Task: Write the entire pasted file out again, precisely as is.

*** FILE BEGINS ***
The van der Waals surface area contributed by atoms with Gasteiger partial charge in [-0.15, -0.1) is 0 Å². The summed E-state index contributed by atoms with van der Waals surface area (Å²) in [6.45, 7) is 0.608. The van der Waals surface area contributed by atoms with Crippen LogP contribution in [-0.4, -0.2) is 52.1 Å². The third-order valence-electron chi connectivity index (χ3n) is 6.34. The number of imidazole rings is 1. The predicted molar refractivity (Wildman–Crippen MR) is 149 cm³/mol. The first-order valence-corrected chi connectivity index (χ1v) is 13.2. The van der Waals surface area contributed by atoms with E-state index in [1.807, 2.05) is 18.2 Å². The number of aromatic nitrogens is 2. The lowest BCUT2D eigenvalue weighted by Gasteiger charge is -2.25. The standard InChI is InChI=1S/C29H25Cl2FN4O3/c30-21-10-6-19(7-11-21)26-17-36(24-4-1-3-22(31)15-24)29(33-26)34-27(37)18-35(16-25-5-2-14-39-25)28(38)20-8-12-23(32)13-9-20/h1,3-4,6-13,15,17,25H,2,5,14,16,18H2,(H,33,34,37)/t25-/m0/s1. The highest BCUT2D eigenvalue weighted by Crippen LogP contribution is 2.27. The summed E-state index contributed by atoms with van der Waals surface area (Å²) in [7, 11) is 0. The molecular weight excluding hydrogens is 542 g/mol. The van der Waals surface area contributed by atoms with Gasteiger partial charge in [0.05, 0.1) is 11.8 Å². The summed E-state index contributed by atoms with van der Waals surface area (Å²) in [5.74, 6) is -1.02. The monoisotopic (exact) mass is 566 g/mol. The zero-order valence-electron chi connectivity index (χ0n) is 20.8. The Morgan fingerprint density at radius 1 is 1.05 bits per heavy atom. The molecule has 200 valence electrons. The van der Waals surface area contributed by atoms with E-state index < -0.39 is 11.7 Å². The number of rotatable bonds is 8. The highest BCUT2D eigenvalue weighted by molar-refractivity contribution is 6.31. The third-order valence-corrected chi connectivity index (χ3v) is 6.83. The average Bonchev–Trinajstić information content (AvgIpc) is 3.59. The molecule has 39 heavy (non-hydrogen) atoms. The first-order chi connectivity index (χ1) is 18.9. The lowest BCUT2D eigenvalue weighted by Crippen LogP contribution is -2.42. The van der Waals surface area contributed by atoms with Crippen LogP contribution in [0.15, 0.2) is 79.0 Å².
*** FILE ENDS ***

The van der Waals surface area contributed by atoms with Gasteiger partial charge in [-0.15, -0.1) is 0 Å². The summed E-state index contributed by atoms with van der Waals surface area (Å²) in [6.45, 7) is 0.608. The van der Waals surface area contributed by atoms with Crippen LogP contribution in [-0.4, -0.2) is 52.1 Å². The third-order valence-electron chi connectivity index (χ3n) is 6.34. The number of imidazole rings is 1. The predicted molar refractivity (Wildman–Crippen MR) is 149 cm³/mol. The first-order valence-corrected chi connectivity index (χ1v) is 13.2. The van der Waals surface area contributed by atoms with E-state index in [1.807, 2.05) is 18.2 Å². The number of aromatic nitrogens is 2. The lowest BCUT2D eigenvalue weighted by Gasteiger charge is -2.25. The standard InChI is InChI=1S/C29H25Cl2FN4O3/c30-21-10-6-19(7-11-21)26-17-36(24-4-1-3-22(31)15-24)29(33-26)34-27(37)18-35(16-25-5-2-14-39-25)28(38)20-8-12-23(32)13-9-20/h1,3-4,6-13,15,17,25H,2,5,14,16,18H2,(H,33,34,37)/t25-/m0/s1. The highest BCUT2D eigenvalue weighted by Crippen LogP contribution is 2.27. The summed E-state index contributed by atoms with van der Waals surface area (Å²) in [7, 11) is 0. The molecular weight excluding hydrogens is 542 g/mol. The van der Waals surface area contributed by atoms with Gasteiger partial charge in [0.05, 0.1) is 11.8 Å². The summed E-state index contributed by atoms with van der Waals surface area (Å²) in [5.74, 6) is -1.02. The monoisotopic (exact) mass is 566 g/mol. The zero-order valence-electron chi connectivity index (χ0n) is 20.8. The Morgan fingerprint density at radius 1 is 1.05 bits per heavy atom. The molecule has 200 valence electrons. The van der Waals surface area contributed by atoms with E-state index < -0.39 is 11.7 Å². The number of rotatable bonds is 8. The highest BCUT2D eigenvalue weighted by molar-refractivity contribution is 6.31. The third-order valence-corrected chi connectivity index (χ3v) is 6.83. The average Bonchev–Trinajstić information content (AvgIpc) is 3.59. The molecule has 39 heavy (non-hydrogen) atoms. The first-order chi connectivity index (χ1) is 18.9. The lowest BCUT2D eigenvalue weighted by Crippen LogP contribution is -2.42. The van der Waals surface area contributed by atoms with Crippen LogP contribution in [0.15, 0.2) is 79.0 Å².